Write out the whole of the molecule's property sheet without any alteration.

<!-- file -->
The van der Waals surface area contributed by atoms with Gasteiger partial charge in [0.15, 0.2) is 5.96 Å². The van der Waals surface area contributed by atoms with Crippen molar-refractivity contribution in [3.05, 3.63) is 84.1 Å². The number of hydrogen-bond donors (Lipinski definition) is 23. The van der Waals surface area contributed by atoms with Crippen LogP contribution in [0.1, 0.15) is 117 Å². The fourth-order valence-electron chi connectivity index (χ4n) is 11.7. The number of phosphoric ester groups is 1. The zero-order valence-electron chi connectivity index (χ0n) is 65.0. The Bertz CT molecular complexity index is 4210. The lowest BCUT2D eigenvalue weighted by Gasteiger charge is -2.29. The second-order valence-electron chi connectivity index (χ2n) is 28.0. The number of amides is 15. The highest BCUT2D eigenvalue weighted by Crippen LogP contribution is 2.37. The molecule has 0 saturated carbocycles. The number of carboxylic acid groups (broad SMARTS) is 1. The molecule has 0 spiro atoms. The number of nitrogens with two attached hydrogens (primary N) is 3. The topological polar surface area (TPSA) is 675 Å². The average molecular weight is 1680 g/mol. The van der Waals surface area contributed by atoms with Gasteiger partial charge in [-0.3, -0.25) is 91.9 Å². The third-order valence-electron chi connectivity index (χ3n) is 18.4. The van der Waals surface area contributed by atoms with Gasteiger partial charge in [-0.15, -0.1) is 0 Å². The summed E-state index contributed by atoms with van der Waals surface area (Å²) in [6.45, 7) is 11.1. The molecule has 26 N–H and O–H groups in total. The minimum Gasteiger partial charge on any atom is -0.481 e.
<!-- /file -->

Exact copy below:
The van der Waals surface area contributed by atoms with Gasteiger partial charge in [0.15, 0.2) is 5.96 Å². The van der Waals surface area contributed by atoms with Crippen molar-refractivity contribution in [3.05, 3.63) is 84.1 Å². The number of hydrogen-bond donors (Lipinski definition) is 23. The van der Waals surface area contributed by atoms with Crippen LogP contribution in [0.1, 0.15) is 117 Å². The fourth-order valence-electron chi connectivity index (χ4n) is 11.7. The number of phosphoric ester groups is 1. The zero-order valence-electron chi connectivity index (χ0n) is 65.0. The Bertz CT molecular complexity index is 4210. The lowest BCUT2D eigenvalue weighted by Gasteiger charge is -2.29. The second-order valence-electron chi connectivity index (χ2n) is 28.0. The number of amides is 15. The highest BCUT2D eigenvalue weighted by Crippen LogP contribution is 2.37. The molecule has 0 saturated carbocycles. The number of carboxylic acid groups (broad SMARTS) is 1. The molecule has 0 spiro atoms. The number of nitrogens with two attached hydrogens (primary N) is 3. The topological polar surface area (TPSA) is 675 Å². The average molecular weight is 1680 g/mol. The van der Waals surface area contributed by atoms with Gasteiger partial charge in [-0.3, -0.25) is 91.9 Å². The third-order valence-electron chi connectivity index (χ3n) is 18.4. The van der Waals surface area contributed by atoms with Gasteiger partial charge in [-0.15, -0.1) is 0 Å². The summed E-state index contributed by atoms with van der Waals surface area (Å²) in [6.45, 7) is 11.1. The molecule has 26 N–H and O–H groups in total. The minimum Gasteiger partial charge on any atom is -0.481 e.